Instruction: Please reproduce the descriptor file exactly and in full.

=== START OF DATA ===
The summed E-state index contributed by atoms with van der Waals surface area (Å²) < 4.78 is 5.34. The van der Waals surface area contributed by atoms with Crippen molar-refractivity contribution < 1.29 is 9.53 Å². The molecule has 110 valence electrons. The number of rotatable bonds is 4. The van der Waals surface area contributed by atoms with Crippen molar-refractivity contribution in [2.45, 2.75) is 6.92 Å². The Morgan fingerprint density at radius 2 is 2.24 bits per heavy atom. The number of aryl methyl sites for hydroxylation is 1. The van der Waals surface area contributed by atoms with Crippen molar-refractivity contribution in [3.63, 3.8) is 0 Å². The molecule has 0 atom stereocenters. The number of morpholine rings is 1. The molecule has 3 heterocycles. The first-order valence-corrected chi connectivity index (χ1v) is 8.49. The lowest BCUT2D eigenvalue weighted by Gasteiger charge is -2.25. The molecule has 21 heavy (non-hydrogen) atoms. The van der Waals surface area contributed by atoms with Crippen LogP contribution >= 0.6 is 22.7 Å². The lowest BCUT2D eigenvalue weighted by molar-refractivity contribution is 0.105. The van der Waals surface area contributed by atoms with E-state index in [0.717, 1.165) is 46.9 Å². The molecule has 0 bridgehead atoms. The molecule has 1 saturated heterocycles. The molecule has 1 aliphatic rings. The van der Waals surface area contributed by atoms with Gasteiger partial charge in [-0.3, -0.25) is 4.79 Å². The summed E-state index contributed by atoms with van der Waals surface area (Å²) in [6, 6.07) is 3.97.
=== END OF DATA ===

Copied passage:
The summed E-state index contributed by atoms with van der Waals surface area (Å²) < 4.78 is 5.34. The van der Waals surface area contributed by atoms with Crippen molar-refractivity contribution < 1.29 is 9.53 Å². The molecule has 110 valence electrons. The number of rotatable bonds is 4. The van der Waals surface area contributed by atoms with Crippen molar-refractivity contribution in [2.45, 2.75) is 6.92 Å². The Morgan fingerprint density at radius 2 is 2.24 bits per heavy atom. The number of aryl methyl sites for hydroxylation is 1. The van der Waals surface area contributed by atoms with Crippen molar-refractivity contribution in [3.63, 3.8) is 0 Å². The molecule has 0 atom stereocenters. The number of morpholine rings is 1. The molecule has 3 heterocycles. The first-order valence-corrected chi connectivity index (χ1v) is 8.49. The lowest BCUT2D eigenvalue weighted by Gasteiger charge is -2.25. The molecule has 21 heavy (non-hydrogen) atoms. The van der Waals surface area contributed by atoms with Crippen LogP contribution >= 0.6 is 22.7 Å². The lowest BCUT2D eigenvalue weighted by molar-refractivity contribution is 0.105. The van der Waals surface area contributed by atoms with E-state index in [0.717, 1.165) is 46.9 Å². The molecule has 0 bridgehead atoms. The molecule has 1 saturated heterocycles. The molecule has 1 aliphatic rings. The van der Waals surface area contributed by atoms with Gasteiger partial charge in [-0.3, -0.25) is 4.79 Å². The summed E-state index contributed by atoms with van der Waals surface area (Å²) in [6, 6.07) is 3.97.